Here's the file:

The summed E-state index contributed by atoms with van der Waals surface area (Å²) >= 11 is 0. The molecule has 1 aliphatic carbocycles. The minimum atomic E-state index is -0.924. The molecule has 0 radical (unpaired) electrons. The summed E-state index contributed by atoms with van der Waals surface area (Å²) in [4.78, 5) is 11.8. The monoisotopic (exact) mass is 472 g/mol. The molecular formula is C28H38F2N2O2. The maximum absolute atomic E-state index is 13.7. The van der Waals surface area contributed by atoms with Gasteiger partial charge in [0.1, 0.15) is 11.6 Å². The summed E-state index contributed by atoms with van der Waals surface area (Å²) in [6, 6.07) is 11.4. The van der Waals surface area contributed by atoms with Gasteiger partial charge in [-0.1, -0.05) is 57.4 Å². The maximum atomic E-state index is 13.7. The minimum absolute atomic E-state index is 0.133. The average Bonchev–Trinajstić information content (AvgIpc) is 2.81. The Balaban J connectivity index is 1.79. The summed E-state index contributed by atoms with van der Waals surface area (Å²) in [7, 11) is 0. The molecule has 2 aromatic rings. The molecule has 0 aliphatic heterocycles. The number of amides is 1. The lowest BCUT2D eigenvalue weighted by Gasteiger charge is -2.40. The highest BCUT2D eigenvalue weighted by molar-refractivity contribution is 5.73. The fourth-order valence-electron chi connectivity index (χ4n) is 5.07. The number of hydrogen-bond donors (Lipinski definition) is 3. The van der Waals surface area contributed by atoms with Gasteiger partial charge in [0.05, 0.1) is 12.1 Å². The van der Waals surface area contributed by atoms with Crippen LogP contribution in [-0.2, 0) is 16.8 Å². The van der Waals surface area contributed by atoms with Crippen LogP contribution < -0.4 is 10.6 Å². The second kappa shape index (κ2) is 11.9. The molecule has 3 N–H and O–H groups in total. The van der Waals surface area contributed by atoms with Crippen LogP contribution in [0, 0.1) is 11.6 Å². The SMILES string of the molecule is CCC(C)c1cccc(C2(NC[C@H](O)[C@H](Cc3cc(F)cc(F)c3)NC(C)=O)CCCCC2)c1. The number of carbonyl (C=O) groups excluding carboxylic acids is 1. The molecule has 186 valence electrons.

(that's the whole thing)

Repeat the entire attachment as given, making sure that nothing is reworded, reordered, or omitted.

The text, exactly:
The summed E-state index contributed by atoms with van der Waals surface area (Å²) >= 11 is 0. The molecule has 1 aliphatic carbocycles. The minimum atomic E-state index is -0.924. The molecule has 0 radical (unpaired) electrons. The summed E-state index contributed by atoms with van der Waals surface area (Å²) in [4.78, 5) is 11.8. The monoisotopic (exact) mass is 472 g/mol. The molecular formula is C28H38F2N2O2. The maximum absolute atomic E-state index is 13.7. The van der Waals surface area contributed by atoms with Gasteiger partial charge in [0.1, 0.15) is 11.6 Å². The summed E-state index contributed by atoms with van der Waals surface area (Å²) in [6, 6.07) is 11.4. The van der Waals surface area contributed by atoms with Gasteiger partial charge in [-0.1, -0.05) is 57.4 Å². The maximum atomic E-state index is 13.7. The minimum absolute atomic E-state index is 0.133. The average Bonchev–Trinajstić information content (AvgIpc) is 2.81. The Balaban J connectivity index is 1.79. The summed E-state index contributed by atoms with van der Waals surface area (Å²) in [7, 11) is 0. The molecule has 2 aromatic rings. The molecule has 0 aliphatic heterocycles. The number of amides is 1. The lowest BCUT2D eigenvalue weighted by Gasteiger charge is -2.40. The highest BCUT2D eigenvalue weighted by molar-refractivity contribution is 5.73. The fourth-order valence-electron chi connectivity index (χ4n) is 5.07. The number of hydrogen-bond donors (Lipinski definition) is 3. The van der Waals surface area contributed by atoms with Gasteiger partial charge in [0.05, 0.1) is 12.1 Å². The van der Waals surface area contributed by atoms with Crippen LogP contribution in [-0.2, 0) is 16.8 Å². The van der Waals surface area contributed by atoms with Crippen LogP contribution < -0.4 is 10.6 Å². The second kappa shape index (κ2) is 11.9. The molecule has 3 N–H and O–H groups in total. The van der Waals surface area contributed by atoms with Crippen LogP contribution in [0, 0.1) is 11.6 Å². The SMILES string of the molecule is CCC(C)c1cccc(C2(NC[C@H](O)[C@H](Cc3cc(F)cc(F)c3)NC(C)=O)CCCCC2)c1. The number of carbonyl (C=O) groups excluding carboxylic acids is 1. The molecule has 186 valence electrons.